December 24, 2018
Recently at COP24, the United Nations conference on climate change in Katowice, Poland, during an interview with Amy Harder of Axios, former vice president Al Gore unloaded on carbon capture and sequestration — the process that extracts carbon dioxide from exhaust streams, concentrates it, and injects it underground. Gore said CCS is “nonsense” and “an extremely improbable solution.”
I don’t usually say this, but Gore is right. Despite years of hype, CCS still costs too much and cannot come close to matching the scale of growing global carbon-dioxide emissions.
Despite those facts, members of the House planned to introduce legislation last week that could provide more federal tax dollars for CCS. The House bill will be similar to SB 2602, introduced by Sen. John Barrasso (R-Wyo.) in June. Barrasso’s bill provides incentives for CCS and research into pipeline siting and carbon-capture facilities.
CCS may be attractive to politicians looking to support projects in their districts, but when looked at with a clear eye, it’s obvious the technology is, and will continue to be, a tiny player in the effort to cut emissions.
The cost problem is displayed most vividly by the Kemper power plant in Mississippi, a project that aimed to prove feasibility of CCS. The project, owned by Southern Company, got $270 million in funding from the Department of Energy. When construction began on the 582-megawatt, coal-fired facility in 2010 it was expected to cost $2.4 billion. Instead, costs ballooned to $7.5 billion. Last year, Southern canceled the project, sticking ratepayers with about $1.1 billion of those costs.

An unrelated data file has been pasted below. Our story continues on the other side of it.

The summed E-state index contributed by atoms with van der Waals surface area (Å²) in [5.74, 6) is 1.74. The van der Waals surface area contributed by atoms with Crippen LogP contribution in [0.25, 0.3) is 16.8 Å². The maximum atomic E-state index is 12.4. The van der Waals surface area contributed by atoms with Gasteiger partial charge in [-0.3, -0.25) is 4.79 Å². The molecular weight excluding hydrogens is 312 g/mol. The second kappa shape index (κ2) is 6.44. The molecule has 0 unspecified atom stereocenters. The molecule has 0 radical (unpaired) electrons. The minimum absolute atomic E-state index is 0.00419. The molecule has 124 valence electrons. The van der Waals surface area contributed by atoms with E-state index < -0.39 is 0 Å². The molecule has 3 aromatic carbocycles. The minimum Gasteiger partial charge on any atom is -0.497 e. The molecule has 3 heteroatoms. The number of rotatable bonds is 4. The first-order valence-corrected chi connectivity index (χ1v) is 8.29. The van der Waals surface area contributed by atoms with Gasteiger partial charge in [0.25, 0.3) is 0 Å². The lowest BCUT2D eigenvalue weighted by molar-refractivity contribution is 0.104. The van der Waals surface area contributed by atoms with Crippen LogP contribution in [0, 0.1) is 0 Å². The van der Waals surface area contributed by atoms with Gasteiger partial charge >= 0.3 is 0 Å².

The problems at Kemper won’t necessarily be repeated at other CCS plants; about 43 are being developed globally. Nevertheless, CCS projects are expensive because they require huge amounts of energy to separate and capture the carbon dioxide being emitted. Removing it from flue gas cuts a power plant’s output by as much as 28 percent. The cost of that reduction then must be spread across the cost of the entire project.
In Katowice, Gore underscored the other problem with CCS: “Nobody knows how to execute at scale.” Again, Gore’s right.
During a lecture in Paris in 2006, energy author and polymath Vaclav Smil showed that sequestering one-tenth of global carbon dioxide emissions (roughly 3 billion tons per year) with CCS would require “putting in place an industry that would have to force underground every year” a volume of gas “equal to the volume of crude oil extracted globally” by the oil and gas industry.
In other words, disposing of just 10 percent of global carbon dioxide emissions with CCS would require building an industry as large and sophisticated as the global oil sector — in reverse. To put the scale in perspective, global oil production now totals about 100 million barrels per day. A VLCC supertanker holds about 2 million barrels. Therefore, getting rid of 10 percent of global greenhouse gas emissions would require burying the equivalent of 50 VLCC loads of worthless waste gas every day.
Where would all that CO2 be buried? And how would it get to the burial site? Pipelines of all kinds are being opposed by climate activists and landowners. Imagine the opposition that would face a pipeline carrying carbon dioxide, an asphyxiant that’s heavier than air. A major leak from such a pipeline or underground storage cavern could be deadly.
Before members of Congress commit any more money to CCS, they should talk to Al Gore.
View original article here.